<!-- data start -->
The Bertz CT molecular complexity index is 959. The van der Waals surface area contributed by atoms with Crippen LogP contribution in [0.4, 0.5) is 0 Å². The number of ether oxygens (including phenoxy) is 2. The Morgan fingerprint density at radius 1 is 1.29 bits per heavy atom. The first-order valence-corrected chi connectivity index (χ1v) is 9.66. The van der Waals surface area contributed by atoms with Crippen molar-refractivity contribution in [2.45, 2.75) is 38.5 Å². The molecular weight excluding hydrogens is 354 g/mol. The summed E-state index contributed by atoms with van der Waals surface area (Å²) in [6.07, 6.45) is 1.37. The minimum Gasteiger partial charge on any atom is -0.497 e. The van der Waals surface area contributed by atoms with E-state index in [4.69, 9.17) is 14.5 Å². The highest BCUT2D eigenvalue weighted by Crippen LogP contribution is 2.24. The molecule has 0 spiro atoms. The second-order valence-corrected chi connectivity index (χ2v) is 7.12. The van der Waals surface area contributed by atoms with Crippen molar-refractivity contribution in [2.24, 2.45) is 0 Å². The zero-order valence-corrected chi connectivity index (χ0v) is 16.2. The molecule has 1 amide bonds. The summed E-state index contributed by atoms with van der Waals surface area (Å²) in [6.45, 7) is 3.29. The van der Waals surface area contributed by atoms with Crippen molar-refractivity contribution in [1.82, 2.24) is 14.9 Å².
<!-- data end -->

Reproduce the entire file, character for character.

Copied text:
The Bertz CT molecular complexity index is 959. The van der Waals surface area contributed by atoms with Crippen LogP contribution in [0.4, 0.5) is 0 Å². The number of ether oxygens (including phenoxy) is 2. The Morgan fingerprint density at radius 1 is 1.29 bits per heavy atom. The first-order valence-corrected chi connectivity index (χ1v) is 9.66. The van der Waals surface area contributed by atoms with Crippen molar-refractivity contribution in [2.45, 2.75) is 38.5 Å². The molecular weight excluding hydrogens is 354 g/mol. The summed E-state index contributed by atoms with van der Waals surface area (Å²) in [6.07, 6.45) is 1.37. The minimum Gasteiger partial charge on any atom is -0.497 e. The van der Waals surface area contributed by atoms with E-state index in [4.69, 9.17) is 14.5 Å². The highest BCUT2D eigenvalue weighted by Crippen LogP contribution is 2.24. The molecule has 0 spiro atoms. The second-order valence-corrected chi connectivity index (χ2v) is 7.12. The van der Waals surface area contributed by atoms with Crippen molar-refractivity contribution in [2.24, 2.45) is 0 Å². The zero-order valence-corrected chi connectivity index (χ0v) is 16.2. The molecule has 1 amide bonds. The summed E-state index contributed by atoms with van der Waals surface area (Å²) in [6.45, 7) is 3.29. The van der Waals surface area contributed by atoms with Crippen molar-refractivity contribution in [1.82, 2.24) is 14.9 Å².